The reason Corrie pays the blackmail demand is not only that Ritchie does not have it, but that he would feel he is taking it away from his family. “Family. She should never have said that. Never have said that word.” Ritchie’s family is the unspoken factor of the affair.

After arrangements for this on-going blackmail payment is settled, the story shifts to focus on Corrie, whose father dies, after which the shoe factory is taken over by a large firm that promises to keep it running. When the company closes it, she decides to turn it into a museum in which she will exhibit shoe-making tools. When the company tears the building down, she decides to take over an old library in town, which she opens two days a week. These two ventures would seem to be mere plot elements or place keepers for the time that passes, if it were not for her remark to Ritchie when he comes back from Spain with his family, “You’d think my place were a shine the way you carry on.” This motif of places in which the past is enshrined—the museum and the library—is also emphasized by the fact that the most prominent business in the town is a furniture store “where the same tables and sofas sat forever in the windows, and the doors seemed never to be open.”

This static relationship continues until there is an abrupt shift. In September, Corrie learns that Sadie Wolfe has died and that the funeral is scheduled for a church in the town near the library. When she goes to the reception following the service, she meets the woman for whom Sadie worked, who praises Sadie, telling Corrie how much the children and later the grandchildren loved her, and how she kept her illness (probably cancer) to herself. “She was absolutely not a person to make a fuss,” the woman says. The minister agrees, “Sadie was a rare person.” “All agreed. Corrie included.” This is a restrained reference to the fact that Corrie has never had children of her own and never will have. It also suggests that Sadie may not have been the kind of person to blackmail someone. But then, who knows?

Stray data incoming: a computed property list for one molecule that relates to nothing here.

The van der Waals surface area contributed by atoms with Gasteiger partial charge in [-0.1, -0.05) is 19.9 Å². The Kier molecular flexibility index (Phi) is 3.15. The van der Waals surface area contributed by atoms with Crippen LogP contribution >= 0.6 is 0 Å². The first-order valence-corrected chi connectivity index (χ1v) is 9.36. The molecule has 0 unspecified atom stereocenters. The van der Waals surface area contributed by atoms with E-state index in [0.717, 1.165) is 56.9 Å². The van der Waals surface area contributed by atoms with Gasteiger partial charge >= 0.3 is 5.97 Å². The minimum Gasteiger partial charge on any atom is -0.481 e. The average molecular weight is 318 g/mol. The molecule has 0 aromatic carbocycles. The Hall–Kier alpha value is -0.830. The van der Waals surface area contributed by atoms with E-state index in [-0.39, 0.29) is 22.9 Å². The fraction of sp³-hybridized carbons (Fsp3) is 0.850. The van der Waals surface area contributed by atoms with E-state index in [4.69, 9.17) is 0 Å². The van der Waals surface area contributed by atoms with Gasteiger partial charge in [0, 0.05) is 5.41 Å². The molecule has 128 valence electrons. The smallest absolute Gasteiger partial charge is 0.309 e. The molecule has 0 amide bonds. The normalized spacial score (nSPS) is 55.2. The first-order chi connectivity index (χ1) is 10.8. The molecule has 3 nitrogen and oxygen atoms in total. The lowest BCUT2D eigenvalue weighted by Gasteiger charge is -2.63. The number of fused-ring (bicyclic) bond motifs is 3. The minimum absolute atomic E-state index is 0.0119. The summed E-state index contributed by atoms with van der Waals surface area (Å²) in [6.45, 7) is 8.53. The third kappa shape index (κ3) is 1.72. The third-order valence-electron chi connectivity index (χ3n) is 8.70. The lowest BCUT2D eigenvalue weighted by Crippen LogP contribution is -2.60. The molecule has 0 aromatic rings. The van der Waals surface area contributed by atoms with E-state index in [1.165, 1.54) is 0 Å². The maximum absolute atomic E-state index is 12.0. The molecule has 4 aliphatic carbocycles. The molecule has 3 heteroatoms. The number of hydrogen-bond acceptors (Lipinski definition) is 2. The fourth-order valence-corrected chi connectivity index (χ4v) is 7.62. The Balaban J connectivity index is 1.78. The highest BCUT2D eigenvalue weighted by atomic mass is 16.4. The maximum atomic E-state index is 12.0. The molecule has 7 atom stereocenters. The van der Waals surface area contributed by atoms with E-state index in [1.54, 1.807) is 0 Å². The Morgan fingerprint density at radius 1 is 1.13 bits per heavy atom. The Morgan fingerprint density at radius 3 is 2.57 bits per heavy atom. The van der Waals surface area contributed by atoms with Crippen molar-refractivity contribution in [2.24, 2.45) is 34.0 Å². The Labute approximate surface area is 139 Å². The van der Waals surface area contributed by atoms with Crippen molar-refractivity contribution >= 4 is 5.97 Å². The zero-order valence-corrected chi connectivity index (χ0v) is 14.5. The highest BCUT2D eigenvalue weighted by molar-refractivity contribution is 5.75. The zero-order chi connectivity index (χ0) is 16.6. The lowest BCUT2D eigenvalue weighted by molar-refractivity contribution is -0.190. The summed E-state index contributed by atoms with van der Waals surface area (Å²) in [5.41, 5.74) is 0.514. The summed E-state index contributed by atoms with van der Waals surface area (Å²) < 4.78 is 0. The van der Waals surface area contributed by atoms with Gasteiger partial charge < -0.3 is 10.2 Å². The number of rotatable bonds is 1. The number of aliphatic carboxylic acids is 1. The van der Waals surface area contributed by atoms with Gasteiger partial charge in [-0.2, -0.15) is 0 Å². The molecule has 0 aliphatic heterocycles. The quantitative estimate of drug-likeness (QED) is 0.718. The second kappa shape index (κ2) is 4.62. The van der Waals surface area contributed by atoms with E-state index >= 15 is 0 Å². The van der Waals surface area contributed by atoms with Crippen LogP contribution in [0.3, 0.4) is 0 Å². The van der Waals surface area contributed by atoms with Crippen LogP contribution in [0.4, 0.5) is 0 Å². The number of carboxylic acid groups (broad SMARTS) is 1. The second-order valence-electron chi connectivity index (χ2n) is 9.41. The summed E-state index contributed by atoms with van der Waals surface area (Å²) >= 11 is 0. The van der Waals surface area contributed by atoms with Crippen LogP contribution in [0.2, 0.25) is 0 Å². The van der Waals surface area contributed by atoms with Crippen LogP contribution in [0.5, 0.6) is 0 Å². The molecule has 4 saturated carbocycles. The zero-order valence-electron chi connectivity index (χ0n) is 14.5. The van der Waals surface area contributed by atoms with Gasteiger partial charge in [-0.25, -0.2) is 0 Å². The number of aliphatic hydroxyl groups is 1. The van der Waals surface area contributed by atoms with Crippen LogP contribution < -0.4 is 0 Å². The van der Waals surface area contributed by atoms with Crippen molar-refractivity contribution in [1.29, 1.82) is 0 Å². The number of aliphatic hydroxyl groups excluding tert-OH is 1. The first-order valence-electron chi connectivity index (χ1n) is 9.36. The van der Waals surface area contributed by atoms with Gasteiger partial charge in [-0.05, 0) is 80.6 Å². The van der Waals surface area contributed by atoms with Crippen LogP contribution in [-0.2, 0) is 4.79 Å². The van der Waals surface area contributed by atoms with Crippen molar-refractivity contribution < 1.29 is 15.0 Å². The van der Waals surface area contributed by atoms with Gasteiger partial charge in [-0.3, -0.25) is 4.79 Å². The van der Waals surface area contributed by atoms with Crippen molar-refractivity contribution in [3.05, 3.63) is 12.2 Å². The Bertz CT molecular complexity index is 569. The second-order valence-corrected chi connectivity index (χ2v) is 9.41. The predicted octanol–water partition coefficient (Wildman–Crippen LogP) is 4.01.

When she awakes the next morning, “She knows something. She has found it in her sleep. There is no news to give him. No news, because there never was any. No news about Sadie, because Sadie doesn’t matter and she never did.” Corrie realizes there was never a post office box, that the money was kept by Ritchie for the trip to Spain and other family expenses. “People with families, summer cottages, children to educate, bills to pay—they don’t have to think about how to spend such an amount of money.” (Now we know why “family” and “money” are the two key words in the first sentence.)

Corrie now tries to get used to this “current reality” and is surprised to discover that she is capable of shaping another reality. If Ritchie doesn’t’ know that Sadie is dead he will “just expect things to go on as usual.” Corrie thinks she could say something that would destroy them, but she does not have to. She knows that what she and Ritchie have had—what they still have—demands payment” and that she is the one who can “afford to pay.”

The last paragraph of the story, after this realization is:

“When she goes down to the kitchen again she goes gingerly, making everything fit into its proper place.”

This seems to me a wonderfully self-reflexive ending to a story in which, indeed, as is appropriate for the short story form, everything does fit in its proper place.

If this were an actual real-life situation, or a novel about a real-life situation, then we might ask the following questions: